Whilst on the train, I had the luck of meeting three really wonderful people: Marielle, Edyta, and Lucas. It always amazes me when I travel how closed off Americans are to strangers. By the time I got on the train, all I really wanted to do was take a nap and update my blog (obviously that didn’t happen), but instead I ended up swapping stories about high school literature and the best food in Berlin with Marielle and playing Uno with Edyta and her awesome little boy Lucas. We spent the whole time goofing off and having a great time, where in the USA most of the time people in public (and especially on public transit) really just want to be left alone. For a social species, humans sure are strange…but it was refreshing for me to not be the weird one starting conversations with strangers.
After wandering the city with my backpack for a while, I stumbled upon an Ibis hotel not far from the Checkpoint Charlie Museum and the Topography of Terror Museum, checked in, and spent the evening wandering around the immediate area. It was so pleasant to be outside and not be frying inside my skin, but at the same time the cold I started feeling Poland was definitely starting to take its toll, so I ended up sipping a whiskey and coke and eating half a curry burger (yes, that was as odd as it sounds) at a nearby hotel restaurant and hit the hay early, dozing while watching the Berlin hot air balloon make it’s final sunset flights above the city.
The next morning, I awoke late, ecstatic to once again not have any accountability to a tour group or a bus or ticket anywhere. I took a long shower attempting to clear the snot out of my head, took some Benadryl, and began my daily wanderings. First stop: coffee and a bagel, then, Checkpoint Charlie. I had recently seen a History Channel show about the weird ways people snuck across the Berlin Wall, and finding a museum at least partially dedicated to such was a true delight. People came up with ingenious ways of getting through the crossing from East Berlin to West Berlin, including rigging two suitcases together and hiding a person inside them, putting a person inside of a kayak case on top of a car, and even building an airplane (it took a grand total of 16 minutes for the man piloting the plane to take off, pick up his brother in East Berlin, and come safely back to West Berlin). Although I was excited by the escape stories, I was also horrified by the things which had occurred in East Berlin (including kidnapping children who were never returned to their families), and inspired by the resilience of the people whose families were separated until the wall came down.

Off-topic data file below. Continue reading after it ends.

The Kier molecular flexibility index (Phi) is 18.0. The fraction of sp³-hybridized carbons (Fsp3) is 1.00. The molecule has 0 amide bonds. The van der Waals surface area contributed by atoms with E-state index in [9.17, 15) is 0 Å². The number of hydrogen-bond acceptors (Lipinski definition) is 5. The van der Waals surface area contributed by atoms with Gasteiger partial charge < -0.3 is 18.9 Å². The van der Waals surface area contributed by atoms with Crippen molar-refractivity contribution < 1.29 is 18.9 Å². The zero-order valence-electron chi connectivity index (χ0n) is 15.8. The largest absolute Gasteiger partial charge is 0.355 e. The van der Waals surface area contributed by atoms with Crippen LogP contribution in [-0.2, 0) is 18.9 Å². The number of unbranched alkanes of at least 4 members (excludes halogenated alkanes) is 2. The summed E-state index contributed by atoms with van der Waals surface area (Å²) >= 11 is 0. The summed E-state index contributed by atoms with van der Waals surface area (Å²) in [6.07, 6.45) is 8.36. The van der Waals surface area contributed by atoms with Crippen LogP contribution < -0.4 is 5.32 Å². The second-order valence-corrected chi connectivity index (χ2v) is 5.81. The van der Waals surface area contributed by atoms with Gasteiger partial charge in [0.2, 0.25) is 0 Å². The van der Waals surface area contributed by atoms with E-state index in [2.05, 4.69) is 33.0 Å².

The next stop was a few notches more intense: the Topography of Terror compound. The foundations of the Nazi headquarter buildings lie scattered around the grounds of the museum, along with a massive outdoor timeline (I took over an hour here before even realizing there were more exhibits inside the building behind me. It is incredible how systematic and institutionalized hatred, racism, and prejudice can become in so little time. The timeline illustrated how the conditions in Germany post WWI led to rise of the Nazi party and eventually to the Holocaust. Black and white photos showed bands of white children giving a uniform Nazi salute as a recording yelling “Heil Hitler!” played in the background; just down the way, a propaganda poster showing how people with “bad genes” (the old, the sick, and the “othered”) are a drain on society and the young, healthy families which should be thriving. As a result of this type of propaganda and brainwashing, patients from a psychiatric hospital in Berlin were sent of to killing centers. Inside the building, the exhibits continued: photos of a man being publicly humiliated for voting no to the referendum on Germany leaving the UN in 1933; an excerpt from an autobiography of a Jewish man where he explained how he would go outside when the air raids were happening because “the vapor trails were signs of light from a better world in which I also would be allowed to live freely”; photos of German children holding blankies standing amidst a background of utter destruction after air raids.